A comparison with the Bosnian war between 1992 and 1995 makes today’s numbers look dismal. At the time, Germany hosted 350,000 Bosnian refugees, Austria 90,000 and Switzerland nearly 30,000.
During the Kosovo war, Germany evacuated more than 15,000 refugees, while Switzerland sheltered 53,000 and Austria 5,000.
The Swiss chapter of Amnesty International calls Switzerland’s present offer “a drop in the ocean.” Austrian and German refugee rights organisations have also criticised their governments.
“Germany’s contribution is yet too small,” Karl Kopp, director of European affairs at the human rights organisation Pro Asyl told IPS, “though, we appreciate that Germany has launched the debate.”
In addition to the 5,000, several German states have announced they will permit up to 1,000 Syrian refugees to stay with their Germany-based relatives. Kopp said that many of these have been trying desperately to get their relatives to come over.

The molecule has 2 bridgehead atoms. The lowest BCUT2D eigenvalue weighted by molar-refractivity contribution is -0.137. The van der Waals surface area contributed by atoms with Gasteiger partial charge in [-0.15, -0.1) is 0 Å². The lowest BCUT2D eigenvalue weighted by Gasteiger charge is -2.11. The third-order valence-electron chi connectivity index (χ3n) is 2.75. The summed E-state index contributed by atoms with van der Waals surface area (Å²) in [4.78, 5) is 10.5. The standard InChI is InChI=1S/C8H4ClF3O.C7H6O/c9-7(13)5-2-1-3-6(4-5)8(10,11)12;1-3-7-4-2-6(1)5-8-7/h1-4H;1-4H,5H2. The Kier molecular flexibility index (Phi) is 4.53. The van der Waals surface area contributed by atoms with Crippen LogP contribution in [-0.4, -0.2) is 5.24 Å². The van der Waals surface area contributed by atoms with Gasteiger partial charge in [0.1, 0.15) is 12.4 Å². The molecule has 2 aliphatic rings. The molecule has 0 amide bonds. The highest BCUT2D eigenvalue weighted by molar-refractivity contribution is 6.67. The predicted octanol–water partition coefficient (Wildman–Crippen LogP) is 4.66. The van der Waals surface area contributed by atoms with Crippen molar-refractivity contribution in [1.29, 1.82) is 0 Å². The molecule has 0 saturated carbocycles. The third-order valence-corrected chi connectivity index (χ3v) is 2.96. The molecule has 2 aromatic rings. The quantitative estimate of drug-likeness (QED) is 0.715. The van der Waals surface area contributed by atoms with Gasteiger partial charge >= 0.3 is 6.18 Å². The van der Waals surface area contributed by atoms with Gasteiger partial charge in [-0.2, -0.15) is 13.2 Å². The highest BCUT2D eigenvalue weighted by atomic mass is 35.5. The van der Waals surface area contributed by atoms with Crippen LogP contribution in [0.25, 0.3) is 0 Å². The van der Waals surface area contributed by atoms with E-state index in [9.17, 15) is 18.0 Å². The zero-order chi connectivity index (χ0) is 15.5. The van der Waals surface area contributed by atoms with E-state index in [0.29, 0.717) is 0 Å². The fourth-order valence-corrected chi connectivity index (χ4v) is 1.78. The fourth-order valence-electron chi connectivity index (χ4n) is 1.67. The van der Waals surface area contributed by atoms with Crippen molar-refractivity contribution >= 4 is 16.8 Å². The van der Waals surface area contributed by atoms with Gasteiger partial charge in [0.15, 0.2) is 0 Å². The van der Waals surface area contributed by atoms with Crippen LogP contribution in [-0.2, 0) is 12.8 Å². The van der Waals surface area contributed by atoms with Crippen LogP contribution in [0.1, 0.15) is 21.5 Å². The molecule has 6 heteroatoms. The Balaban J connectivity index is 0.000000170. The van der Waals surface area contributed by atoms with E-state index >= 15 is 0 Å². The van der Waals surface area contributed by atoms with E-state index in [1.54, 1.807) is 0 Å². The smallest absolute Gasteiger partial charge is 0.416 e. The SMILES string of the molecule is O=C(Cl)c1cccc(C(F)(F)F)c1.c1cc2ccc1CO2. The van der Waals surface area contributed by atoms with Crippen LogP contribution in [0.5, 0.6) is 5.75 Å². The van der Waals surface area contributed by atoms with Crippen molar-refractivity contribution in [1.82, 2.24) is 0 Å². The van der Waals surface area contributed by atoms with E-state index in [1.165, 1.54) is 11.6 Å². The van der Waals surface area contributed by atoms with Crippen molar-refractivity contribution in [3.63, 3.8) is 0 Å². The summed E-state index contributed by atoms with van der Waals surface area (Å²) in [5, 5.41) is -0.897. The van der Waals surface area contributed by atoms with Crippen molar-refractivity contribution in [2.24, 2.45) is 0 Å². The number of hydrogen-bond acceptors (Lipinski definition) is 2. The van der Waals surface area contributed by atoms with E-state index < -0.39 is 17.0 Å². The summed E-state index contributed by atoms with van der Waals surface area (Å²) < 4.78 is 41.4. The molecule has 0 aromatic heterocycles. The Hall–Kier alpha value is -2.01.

Bureaucratic hurdles for family reunification are high, as Syrians already living in Germany have to prove they can provide for their relatives, host them and pay for their health insurance. “Most of them are unable to do so. But humanity mustn’t fail due to lack of money,” Kopp said.
While Switzerland is facilitating family reunification, too, Austria hesitates to do so. In Austria, upcoming parliamentary elections reduce the willingness of politicians to invite refugees to the country.
Meanwhile, thousands of Syrian refugees are trying hard to find a way into Europe. According to the Italian interior ministry, 3,000 Syrians have already arrived in Italy since the beginning of the year, most of them in boats. At Europe’s other entry gate, Greek coastguards have repeatedly been accused of pushing Syrian refugees back into Turkish waters.
“That is outrageous,” says Kopp. “Europe needs to open legal escape routes. Currently, Europe asks Syria’s neighbours to open up their borders, while its own borders remain closed.”